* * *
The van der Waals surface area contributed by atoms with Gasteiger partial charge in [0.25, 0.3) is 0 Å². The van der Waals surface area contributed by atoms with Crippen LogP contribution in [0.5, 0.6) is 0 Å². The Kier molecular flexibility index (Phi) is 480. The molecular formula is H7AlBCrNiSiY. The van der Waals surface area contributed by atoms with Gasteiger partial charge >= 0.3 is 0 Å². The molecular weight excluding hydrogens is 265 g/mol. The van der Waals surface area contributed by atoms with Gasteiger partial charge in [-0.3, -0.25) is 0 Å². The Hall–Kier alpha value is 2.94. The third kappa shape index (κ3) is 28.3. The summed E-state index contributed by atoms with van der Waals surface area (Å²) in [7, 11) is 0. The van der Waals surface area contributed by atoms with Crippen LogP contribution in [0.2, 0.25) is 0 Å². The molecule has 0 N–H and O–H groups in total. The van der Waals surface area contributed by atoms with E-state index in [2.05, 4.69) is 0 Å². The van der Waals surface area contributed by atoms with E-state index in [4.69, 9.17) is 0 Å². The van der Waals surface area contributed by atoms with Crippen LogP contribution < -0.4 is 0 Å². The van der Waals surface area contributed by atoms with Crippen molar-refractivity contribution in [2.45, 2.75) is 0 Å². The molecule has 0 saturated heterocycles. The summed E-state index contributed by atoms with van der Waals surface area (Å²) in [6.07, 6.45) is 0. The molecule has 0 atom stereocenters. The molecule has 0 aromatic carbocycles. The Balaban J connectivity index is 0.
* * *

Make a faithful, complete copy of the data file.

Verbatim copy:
The van der Waals surface area contributed by atoms with Gasteiger partial charge in [0.25, 0.3) is 0 Å². The van der Waals surface area contributed by atoms with Crippen LogP contribution in [0.5, 0.6) is 0 Å². The Kier molecular flexibility index (Phi) is 480. The molecular formula is H7AlBCrNiSiY. The van der Waals surface area contributed by atoms with Gasteiger partial charge >= 0.3 is 0 Å². The molecular weight excluding hydrogens is 265 g/mol. The van der Waals surface area contributed by atoms with Gasteiger partial charge in [-0.3, -0.25) is 0 Å². The Hall–Kier alpha value is 2.94. The third kappa shape index (κ3) is 28.3. The summed E-state index contributed by atoms with van der Waals surface area (Å²) in [7, 11) is 0. The van der Waals surface area contributed by atoms with Crippen LogP contribution in [0.2, 0.25) is 0 Å². The molecule has 0 N–H and O–H groups in total. The van der Waals surface area contributed by atoms with E-state index in [2.05, 4.69) is 0 Å². The van der Waals surface area contributed by atoms with E-state index in [4.69, 9.17) is 0 Å². The van der Waals surface area contributed by atoms with Crippen LogP contribution < -0.4 is 0 Å². The van der Waals surface area contributed by atoms with Crippen molar-refractivity contribution in [2.45, 2.75) is 0 Å². The molecule has 0 saturated heterocycles. The summed E-state index contributed by atoms with van der Waals surface area (Å²) in [6.07, 6.45) is 0. The molecule has 0 atom stereocenters. The molecule has 0 aromatic carbocycles. The Balaban J connectivity index is 0.